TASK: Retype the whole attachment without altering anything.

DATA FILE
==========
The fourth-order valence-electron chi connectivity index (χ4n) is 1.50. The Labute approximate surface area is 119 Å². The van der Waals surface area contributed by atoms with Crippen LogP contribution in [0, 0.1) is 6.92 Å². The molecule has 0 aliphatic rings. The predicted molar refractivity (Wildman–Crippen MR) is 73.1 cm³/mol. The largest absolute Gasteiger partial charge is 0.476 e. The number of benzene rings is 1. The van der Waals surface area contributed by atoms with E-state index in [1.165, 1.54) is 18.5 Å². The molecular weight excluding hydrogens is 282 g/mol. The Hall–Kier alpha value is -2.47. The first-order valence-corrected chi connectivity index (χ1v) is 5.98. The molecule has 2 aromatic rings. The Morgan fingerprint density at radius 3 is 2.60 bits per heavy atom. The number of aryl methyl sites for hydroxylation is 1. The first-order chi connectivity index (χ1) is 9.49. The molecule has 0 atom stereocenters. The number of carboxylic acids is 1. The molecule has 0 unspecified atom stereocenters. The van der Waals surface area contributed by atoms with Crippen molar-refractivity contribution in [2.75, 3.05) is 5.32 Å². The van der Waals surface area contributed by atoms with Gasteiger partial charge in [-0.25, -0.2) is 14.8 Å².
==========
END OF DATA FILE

The fourth-order valence-electron chi connectivity index (χ4n) is 1.50. The Labute approximate surface area is 119 Å². The van der Waals surface area contributed by atoms with Crippen LogP contribution in [0, 0.1) is 6.92 Å². The molecule has 0 aliphatic rings. The predicted molar refractivity (Wildman–Crippen MR) is 73.1 cm³/mol. The largest absolute Gasteiger partial charge is 0.476 e. The number of benzene rings is 1. The van der Waals surface area contributed by atoms with E-state index in [1.165, 1.54) is 18.5 Å². The molecular weight excluding hydrogens is 282 g/mol. The Hall–Kier alpha value is -2.47. The first-order valence-corrected chi connectivity index (χ1v) is 5.98. The molecule has 2 aromatic rings. The Morgan fingerprint density at radius 3 is 2.60 bits per heavy atom. The number of aryl methyl sites for hydroxylation is 1. The first-order chi connectivity index (χ1) is 9.49. The molecule has 0 atom stereocenters. The number of carboxylic acids is 1. The molecule has 0 unspecified atom stereocenters. The van der Waals surface area contributed by atoms with Crippen molar-refractivity contribution in [2.75, 3.05) is 5.32 Å². The van der Waals surface area contributed by atoms with Gasteiger partial charge in [-0.25, -0.2) is 14.8 Å².